Solution Providers: SoftBank's ARM Buy Will Put Pressure On Intel's IoT Play

Solution providers say that SoftBank’s acquisition of semiconductor design company ARM will have a ripple effect across companies investing in the Internet of Things – particularly Intel.

SoftBank, after disclosing the company’s plans Monday to acquire ARM in an all-cash transaction valued at $32 billion, pledged to invest more in ARM and help the company double its workforce over five years – giving the chip company a boost in the Internet of Things market that could place pressure on competing chip companies such as Intel.

’It will be interesting to watch ripples in how the mobility space approaches their respective IoT strategies,’ said Douglas Grosfield, founder and CEO of Five Nines IT Solutions, a pioneering Kitchener, Ontario-based strategic service provider. ’The ARM acquisition is interesting on several fronts in that not only does it change the competitive landscape in the IoT market from Intel's perspective, but also that the same Japanese organization that owns Sprint is buying ARM.’

[Related: 6 Things To Know About SoftBank's Blockbuster Acquisition Of ARM]

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Cambridge, U.K.-based ARM got a head start in the mobile segment and its chip designs are in most smartphones, tablets and mobile devices across the world. The company also has placed big bets on the Internet of Things as it devises chips that use less power so they can be used in smaller gadgets or devices.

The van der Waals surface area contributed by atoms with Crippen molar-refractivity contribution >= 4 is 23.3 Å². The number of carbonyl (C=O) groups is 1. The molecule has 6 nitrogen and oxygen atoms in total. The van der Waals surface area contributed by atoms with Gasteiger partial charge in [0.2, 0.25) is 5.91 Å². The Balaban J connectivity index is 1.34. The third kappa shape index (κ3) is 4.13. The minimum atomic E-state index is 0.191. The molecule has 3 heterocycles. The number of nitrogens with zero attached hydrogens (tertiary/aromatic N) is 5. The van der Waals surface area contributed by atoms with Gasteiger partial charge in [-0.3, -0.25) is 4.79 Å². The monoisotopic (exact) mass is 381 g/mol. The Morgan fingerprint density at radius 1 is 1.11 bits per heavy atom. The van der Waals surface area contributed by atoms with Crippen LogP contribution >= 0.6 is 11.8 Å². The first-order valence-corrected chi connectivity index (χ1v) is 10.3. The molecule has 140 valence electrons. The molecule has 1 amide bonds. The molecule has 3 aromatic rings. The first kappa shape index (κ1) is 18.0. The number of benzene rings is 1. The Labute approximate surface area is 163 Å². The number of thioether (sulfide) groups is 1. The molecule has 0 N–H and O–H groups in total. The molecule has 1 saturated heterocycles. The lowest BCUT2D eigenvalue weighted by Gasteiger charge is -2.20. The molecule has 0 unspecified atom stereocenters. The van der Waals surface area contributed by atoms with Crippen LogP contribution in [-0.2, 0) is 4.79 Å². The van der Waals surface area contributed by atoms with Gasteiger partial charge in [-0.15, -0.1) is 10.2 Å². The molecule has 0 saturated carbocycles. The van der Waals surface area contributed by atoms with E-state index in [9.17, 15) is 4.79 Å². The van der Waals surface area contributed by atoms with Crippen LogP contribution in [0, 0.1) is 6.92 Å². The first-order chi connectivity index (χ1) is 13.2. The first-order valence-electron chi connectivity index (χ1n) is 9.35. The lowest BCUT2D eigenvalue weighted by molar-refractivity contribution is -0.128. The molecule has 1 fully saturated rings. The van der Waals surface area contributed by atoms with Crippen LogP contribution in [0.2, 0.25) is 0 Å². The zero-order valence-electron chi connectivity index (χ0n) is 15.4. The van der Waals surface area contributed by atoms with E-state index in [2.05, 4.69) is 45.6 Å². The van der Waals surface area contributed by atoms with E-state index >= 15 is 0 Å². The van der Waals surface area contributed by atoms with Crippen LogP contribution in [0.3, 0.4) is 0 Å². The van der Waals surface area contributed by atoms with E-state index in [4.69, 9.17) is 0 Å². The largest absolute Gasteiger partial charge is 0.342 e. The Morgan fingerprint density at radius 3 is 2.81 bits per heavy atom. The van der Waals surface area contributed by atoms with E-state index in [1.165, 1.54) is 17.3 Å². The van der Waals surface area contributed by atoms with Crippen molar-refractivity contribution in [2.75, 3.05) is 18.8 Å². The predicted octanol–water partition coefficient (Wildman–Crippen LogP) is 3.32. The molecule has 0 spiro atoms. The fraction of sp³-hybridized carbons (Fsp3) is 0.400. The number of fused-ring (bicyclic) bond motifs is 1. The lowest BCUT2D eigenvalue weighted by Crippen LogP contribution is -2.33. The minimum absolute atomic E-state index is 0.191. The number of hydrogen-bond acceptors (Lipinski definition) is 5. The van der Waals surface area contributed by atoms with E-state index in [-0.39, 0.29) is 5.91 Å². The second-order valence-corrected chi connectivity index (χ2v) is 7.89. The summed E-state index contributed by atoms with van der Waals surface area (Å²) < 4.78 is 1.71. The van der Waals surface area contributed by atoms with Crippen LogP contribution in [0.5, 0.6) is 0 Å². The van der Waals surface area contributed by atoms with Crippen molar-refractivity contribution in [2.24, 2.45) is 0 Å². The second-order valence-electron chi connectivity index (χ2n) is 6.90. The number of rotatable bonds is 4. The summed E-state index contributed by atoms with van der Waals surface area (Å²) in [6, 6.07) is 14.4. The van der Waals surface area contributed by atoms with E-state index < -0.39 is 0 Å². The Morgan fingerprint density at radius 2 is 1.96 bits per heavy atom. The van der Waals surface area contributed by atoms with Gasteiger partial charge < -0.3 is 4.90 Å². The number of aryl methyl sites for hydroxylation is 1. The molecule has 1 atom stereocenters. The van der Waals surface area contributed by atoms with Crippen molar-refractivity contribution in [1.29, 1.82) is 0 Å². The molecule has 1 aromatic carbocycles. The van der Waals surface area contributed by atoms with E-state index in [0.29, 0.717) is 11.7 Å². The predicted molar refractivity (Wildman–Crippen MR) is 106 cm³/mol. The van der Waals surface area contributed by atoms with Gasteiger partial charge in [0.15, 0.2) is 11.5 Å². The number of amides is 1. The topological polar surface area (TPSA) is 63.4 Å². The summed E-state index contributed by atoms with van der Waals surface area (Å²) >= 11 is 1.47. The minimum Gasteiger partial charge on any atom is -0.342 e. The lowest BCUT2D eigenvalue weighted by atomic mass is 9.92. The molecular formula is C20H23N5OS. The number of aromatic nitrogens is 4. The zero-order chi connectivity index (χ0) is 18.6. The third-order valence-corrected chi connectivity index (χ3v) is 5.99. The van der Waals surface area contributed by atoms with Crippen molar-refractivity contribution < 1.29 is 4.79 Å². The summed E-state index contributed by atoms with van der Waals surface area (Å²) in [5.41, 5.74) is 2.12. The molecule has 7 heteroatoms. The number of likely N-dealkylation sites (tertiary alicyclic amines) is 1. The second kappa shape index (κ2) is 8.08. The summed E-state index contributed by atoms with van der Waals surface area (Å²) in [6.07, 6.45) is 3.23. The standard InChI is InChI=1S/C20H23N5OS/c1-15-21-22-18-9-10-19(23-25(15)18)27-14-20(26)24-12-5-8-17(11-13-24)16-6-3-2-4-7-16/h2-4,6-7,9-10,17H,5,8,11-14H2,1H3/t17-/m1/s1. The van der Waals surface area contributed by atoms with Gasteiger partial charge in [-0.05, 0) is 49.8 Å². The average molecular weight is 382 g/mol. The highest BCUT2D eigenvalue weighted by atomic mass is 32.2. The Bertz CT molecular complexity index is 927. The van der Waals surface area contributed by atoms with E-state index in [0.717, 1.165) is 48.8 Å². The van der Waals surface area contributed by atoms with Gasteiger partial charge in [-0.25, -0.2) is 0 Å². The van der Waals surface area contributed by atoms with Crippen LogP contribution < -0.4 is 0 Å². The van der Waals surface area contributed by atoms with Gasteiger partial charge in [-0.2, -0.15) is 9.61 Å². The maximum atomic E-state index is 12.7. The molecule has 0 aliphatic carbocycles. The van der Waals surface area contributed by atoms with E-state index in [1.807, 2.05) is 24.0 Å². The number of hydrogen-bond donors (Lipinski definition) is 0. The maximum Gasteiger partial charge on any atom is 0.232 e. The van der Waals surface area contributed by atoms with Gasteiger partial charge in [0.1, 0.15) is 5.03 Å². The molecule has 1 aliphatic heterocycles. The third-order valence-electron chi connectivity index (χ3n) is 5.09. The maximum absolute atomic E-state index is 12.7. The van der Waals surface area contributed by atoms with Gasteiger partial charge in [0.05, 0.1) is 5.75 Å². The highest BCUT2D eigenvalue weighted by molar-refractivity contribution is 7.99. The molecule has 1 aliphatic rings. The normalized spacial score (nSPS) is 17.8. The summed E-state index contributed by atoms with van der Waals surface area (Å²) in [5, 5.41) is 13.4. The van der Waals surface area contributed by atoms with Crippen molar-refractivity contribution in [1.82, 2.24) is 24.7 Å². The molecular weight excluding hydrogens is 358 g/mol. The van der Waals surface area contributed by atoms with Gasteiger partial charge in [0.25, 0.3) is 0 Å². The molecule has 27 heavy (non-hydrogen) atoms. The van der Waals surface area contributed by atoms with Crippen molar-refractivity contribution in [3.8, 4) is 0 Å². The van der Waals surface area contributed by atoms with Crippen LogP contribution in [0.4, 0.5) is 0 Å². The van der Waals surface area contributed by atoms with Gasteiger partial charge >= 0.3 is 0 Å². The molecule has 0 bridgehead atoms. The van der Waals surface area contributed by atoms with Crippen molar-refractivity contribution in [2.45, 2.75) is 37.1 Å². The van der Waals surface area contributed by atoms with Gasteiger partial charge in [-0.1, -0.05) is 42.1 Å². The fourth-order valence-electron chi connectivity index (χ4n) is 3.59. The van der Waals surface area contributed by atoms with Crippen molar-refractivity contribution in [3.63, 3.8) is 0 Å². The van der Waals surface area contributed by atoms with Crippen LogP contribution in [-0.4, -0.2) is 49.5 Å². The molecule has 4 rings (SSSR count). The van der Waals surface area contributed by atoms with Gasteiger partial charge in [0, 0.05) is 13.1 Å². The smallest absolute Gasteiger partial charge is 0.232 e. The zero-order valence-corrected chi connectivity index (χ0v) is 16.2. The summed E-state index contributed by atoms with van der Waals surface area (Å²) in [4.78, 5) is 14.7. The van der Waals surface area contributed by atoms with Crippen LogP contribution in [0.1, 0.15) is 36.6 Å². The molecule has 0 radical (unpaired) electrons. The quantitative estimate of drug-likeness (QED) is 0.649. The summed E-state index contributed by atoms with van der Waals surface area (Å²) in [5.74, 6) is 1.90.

Meanwhile, Intel has been hitting the Internet of Things fast and hard. CEO Brian Krzanich this year laid out the company's future as a cloud, IoT and connectivity source as it moves away from dependence on the PC market.

The Santa Clara, Calif.-based company's first-quarter earnings report revealed that its Internet of Things segment grew 22 percent over the year-earlier quarter.

’Intel certainly has engineering, manufacturing capacity, and the ability to create new product categories which are vital to IoT. ARM will now have more resources for investment and access to different areas of expertise such as with cellular infrastructure from SoftBank’s other lines of business so that makes the new ARM more capable,’ said Kent Tibbils, vice president of marketing at ASI, a Fremont, Calif.-based Intel system builder. ’Ultimately, you have two companies with different strengths competing to build a market and at the end of the day that will benefit everyone.’

Intel’s Internet of Things platform rests on its low-power silicon Intel Quark processors, free cloud-connected multi-architecture operating systems, and an open-source project, Trusted Analytics Platform, for secure big data analytics applications in cloud environments.

Meanwhile, ARM's Cortex-R and Cortex-M designs present opportunities in the smart automotive industry in particular, and its TrustZone technology is essential for IoT device security, according to Tokyo-based SoftBank.

’ARM was going to be a major competitor in the Internet of Things market whether they were purchased by SoftBank or not, so what remains to be seen is what advantages do the two companies now have that they can bring to this emerging industry,’ said Tibbils.

The acquisition comes amid a slew of Internet of Things-related purchases in 2016, as more large companies dig into the emerging market.

According to a study released by Strategy Analytics in April, there were nearly two dozen major IoT-related mergers and acquisitions in the first four months of 2016.

"I don't think consolidations [in the IoT space] will slow down until the cement starts to harden a little bit," said Patrick Moorhead, president and principal analyst of Moor Insights & Strategy.

Other IoT-related acquisitions in 2016 include Microsoft's acquisition of Italian IoT service company Solair, Cypress Semiconductor's move to acquire Broadcom's wireless IoT business, and Cisco Systems' acquisition of cloud-based IoT provider Jasper.